Poley tempered his feeling of triumph with the fear that Meg engendered. He paused for a moment to consider her proposal and kept a professionally blank face. “All those who matter in London know of you, Milady, and know of the importance that a place in your service holds.” Years of dissembling and courtly flattery allowed Poley to spin his lies without pause. In truth, Meg was only known and feared among the lower classes and some of those who did the actual business of running the city. For instance, the Lord Mayor doubtless had not the slightest idea of her existence, but there were clerks and secretaries in his service who knew of her and her doings, likewise, those given the task of enforcing the Queen’s justice on the whores, thieves, and smugglers of London were familiar with Meg. “Unlike Arthur Gregory, whom your man Oliver Streight recently approached, I am neither a coward nor an idiot.” Another bow. “I am honored to have you as my patroness and to take my place in your service. I stand ready to serve you in any way that I can.”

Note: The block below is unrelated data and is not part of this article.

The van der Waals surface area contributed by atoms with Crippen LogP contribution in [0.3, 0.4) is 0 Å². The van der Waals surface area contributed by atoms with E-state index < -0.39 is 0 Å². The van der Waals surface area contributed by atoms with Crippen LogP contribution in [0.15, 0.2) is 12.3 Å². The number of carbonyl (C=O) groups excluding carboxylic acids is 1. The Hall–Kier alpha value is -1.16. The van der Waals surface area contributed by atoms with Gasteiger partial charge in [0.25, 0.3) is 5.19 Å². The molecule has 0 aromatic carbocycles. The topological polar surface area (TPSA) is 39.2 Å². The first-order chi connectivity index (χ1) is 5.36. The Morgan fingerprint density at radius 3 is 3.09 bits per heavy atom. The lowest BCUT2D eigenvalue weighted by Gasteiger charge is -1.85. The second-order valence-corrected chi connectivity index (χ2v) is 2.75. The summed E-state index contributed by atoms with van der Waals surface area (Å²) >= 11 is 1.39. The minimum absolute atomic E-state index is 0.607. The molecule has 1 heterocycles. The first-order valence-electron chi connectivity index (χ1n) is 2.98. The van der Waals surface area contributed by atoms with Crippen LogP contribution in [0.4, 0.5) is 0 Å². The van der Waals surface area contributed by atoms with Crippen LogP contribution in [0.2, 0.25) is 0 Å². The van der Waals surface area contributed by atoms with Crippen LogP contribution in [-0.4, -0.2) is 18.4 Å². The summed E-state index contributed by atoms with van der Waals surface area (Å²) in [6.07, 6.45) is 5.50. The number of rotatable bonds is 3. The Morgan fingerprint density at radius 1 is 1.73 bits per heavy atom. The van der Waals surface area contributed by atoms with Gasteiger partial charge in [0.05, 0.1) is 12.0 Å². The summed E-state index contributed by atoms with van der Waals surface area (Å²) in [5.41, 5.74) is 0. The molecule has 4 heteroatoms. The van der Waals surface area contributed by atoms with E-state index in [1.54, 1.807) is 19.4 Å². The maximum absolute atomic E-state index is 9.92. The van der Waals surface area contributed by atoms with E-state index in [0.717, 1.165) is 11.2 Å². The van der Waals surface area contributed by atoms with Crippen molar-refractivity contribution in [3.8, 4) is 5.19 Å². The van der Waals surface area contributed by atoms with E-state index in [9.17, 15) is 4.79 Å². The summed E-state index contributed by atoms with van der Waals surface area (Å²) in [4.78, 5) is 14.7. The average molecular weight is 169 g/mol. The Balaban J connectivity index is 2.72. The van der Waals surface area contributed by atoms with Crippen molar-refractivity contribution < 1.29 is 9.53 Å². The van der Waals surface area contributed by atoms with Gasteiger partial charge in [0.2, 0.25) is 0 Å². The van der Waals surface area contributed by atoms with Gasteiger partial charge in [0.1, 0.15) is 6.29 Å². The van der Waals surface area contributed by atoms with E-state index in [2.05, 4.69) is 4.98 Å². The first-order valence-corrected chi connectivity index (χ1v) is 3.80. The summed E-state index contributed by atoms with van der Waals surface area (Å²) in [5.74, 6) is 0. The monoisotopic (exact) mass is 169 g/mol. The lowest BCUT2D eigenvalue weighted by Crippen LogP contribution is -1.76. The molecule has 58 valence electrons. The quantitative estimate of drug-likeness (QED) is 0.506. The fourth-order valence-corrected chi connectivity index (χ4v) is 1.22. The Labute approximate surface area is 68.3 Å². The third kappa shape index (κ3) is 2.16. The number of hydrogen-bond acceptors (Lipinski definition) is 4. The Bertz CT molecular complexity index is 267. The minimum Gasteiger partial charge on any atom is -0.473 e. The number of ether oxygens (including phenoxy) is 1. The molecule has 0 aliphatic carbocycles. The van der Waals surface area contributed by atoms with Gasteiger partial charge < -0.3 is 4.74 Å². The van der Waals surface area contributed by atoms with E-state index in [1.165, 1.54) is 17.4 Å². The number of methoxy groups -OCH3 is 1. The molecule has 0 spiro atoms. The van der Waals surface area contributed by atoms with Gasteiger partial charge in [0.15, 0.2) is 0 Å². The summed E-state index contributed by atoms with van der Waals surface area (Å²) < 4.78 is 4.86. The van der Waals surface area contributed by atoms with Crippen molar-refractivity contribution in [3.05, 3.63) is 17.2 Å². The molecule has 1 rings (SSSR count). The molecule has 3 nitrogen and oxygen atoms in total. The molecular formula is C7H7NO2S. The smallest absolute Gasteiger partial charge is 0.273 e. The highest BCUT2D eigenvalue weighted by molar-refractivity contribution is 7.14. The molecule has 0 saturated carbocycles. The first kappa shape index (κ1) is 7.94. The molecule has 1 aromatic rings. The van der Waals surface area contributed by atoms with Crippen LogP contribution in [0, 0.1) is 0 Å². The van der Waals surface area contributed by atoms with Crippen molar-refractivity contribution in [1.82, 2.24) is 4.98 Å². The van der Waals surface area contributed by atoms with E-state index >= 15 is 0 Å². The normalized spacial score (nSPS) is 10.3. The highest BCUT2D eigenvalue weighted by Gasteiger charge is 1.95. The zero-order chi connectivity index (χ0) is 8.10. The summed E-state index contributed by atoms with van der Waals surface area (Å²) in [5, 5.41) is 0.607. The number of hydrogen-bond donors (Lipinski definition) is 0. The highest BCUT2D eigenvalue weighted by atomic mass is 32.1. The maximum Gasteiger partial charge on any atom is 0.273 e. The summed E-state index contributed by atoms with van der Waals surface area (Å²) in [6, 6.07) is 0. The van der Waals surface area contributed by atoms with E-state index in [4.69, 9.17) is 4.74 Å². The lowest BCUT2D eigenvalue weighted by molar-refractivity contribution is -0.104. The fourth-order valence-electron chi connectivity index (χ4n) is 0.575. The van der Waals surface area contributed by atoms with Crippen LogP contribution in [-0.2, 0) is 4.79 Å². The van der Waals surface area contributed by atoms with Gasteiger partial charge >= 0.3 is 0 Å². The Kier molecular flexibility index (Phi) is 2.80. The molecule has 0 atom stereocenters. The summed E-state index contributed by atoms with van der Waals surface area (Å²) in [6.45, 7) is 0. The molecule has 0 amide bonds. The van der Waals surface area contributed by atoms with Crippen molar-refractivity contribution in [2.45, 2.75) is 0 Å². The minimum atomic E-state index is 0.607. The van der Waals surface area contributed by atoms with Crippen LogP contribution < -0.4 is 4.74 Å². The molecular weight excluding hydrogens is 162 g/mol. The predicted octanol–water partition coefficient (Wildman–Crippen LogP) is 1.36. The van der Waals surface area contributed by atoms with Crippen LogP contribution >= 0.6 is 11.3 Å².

Meg tapped her finger against her mouth for a moment in thought and then got to her feet. “I am well pleased with this decision of yours.” She offered a hand. Poley bowed and brought it to his lips for a brief and respectful kiss. “I have no task for you at the moment but I take comfort in knowing that you stand willing to aid me.”

Remembering the bill of credit in his purse, Poley seized the moment. “If it please you, Milady, there is a small matter which you could help me with.”

She said nothing but merely cocked an eyebrow at him.

“I have recently come into possession of a bill of credit and I was wondering if you could help me turn it into ready coin. I am in dire need of the coin to pursue my job as an intelligencer. And with the coin, I would be able to be much more effective as your agent.” He shut up before he began to babble.

“I might be able to help you with that. Let me see the bill.”

Poley opened his purse and handed her the folded parchment. Meg opened it and rapidly passed her gaze over it. She reached the signatures at the bottom and raised her head to look directly at Poley. “You have this from Alewife Harvey? She gave this to you freely? The full fifteen pounds?”